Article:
The results are perhaps somewhat surprising in the light of recent public discussion. Cutting taxes on labor or capital is contractionary under the special circumstances the U.S. is experiencing today. Meanwhile, the effect of temporarily increasing government spending is large, much larger than under normal circumstances. Similarly, some other forms of tax cuts, such as a reduction in sales taxes and investment tax credits, as suggested for example by Feldstein (2002) in the context of Japan’s "Great Recession," are extremely effective...

5 Why labor tax cuts are contractionary...

[Technical discussion]

I say a payroll tax holiday would wreck Social Security by making it vulnerable to claims it is a welfare program and trying to re-institute the tax after a holiday would undermine support for the program by workers.

a little night musing's picture
Submitted by a little night ... on

(however reluctantly)

I say a payroll tax holiday would wreck Social Security by making it vulnerable to claims it is a welfare program and trying to re-institute the tax after a holiday would undermine support for the program by workers.

Yes, I get that the FICA tax is regressive, and also that there is no necessary connection between FICA in and the "balance" in the social security / medicare sheet, but until these facts are commonly accepted, the political effect of a tax holiday is more likely to be what CMike indicates. Or, more precisely, the enemies of social programs can easily slant it to their purposes, since the common understanding of these matters is the "household budget" model and the simmering hostility to "entitlements".

We've got to prepare the ground before we can go out on potentially politically risky limbs like this. IMO.

My goodness, too many people don't even know what a progressive tax system is, let alone why it's a good idea.

letsgetitdone's picture
Submitted by letsgetitdone on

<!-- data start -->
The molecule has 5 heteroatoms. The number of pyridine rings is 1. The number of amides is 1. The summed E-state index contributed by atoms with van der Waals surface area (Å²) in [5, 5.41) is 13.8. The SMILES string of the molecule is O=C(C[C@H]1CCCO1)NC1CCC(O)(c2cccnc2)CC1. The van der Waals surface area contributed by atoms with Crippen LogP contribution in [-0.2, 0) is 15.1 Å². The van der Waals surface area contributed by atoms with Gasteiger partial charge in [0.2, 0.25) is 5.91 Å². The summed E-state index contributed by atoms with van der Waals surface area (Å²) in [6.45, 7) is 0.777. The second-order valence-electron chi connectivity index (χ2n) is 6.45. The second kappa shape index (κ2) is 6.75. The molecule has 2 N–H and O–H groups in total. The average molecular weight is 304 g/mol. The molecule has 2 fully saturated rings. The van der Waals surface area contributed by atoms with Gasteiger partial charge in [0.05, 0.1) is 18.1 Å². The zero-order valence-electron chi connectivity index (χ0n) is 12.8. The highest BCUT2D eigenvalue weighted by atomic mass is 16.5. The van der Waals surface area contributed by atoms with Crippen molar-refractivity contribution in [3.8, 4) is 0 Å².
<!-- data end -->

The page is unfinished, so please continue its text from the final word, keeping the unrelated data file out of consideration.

Hi a little night,

We've got to prepare the ground before we can go out on potentially politically risky limbs like this. IMO.

I agree. However:

1) Getting the program passed implies getting people to accept that there's no solvency risk associated with it because Government can create money without inflation in an economy like this, and

2) It's a proposal for a tax holiday, not for elimination of SS and Medicare taxes

So, I don't think it's nearly as risky as just attempting to eliminate separate SS and Medicare taxes

beowulf's picture
Submitted by beowulf on

I came across the fourth rule of "functional finance", which Abba Lerner added to his original three in a book he and Colander wrote in 1980.

1. The government shall maintain a reasonable level of demand at all times. If there is too little spending and, thus, excessive unemployment, the government shall reduce taxes or increase its own spending. If there is too much spending, the government shall prevent inflation by reducing its own expenditures or by increasing taxes.
2. By borrowing money when it wishes to raise the rate of interest and by lending money or repaying debt when it wishes to lower the rate of interest, the government shall maintain that rate of interest that induces the optimum amount of investment.
3. If either of the first two rules conflicts with the principles of ‘sound finance’ or of balancing the budget, or of limiting the national debt, so much the worse for these principles. The government press shall print any money that may be needed to carry out rules 1 and 2…

To these three original rules, Lerner and Colander added: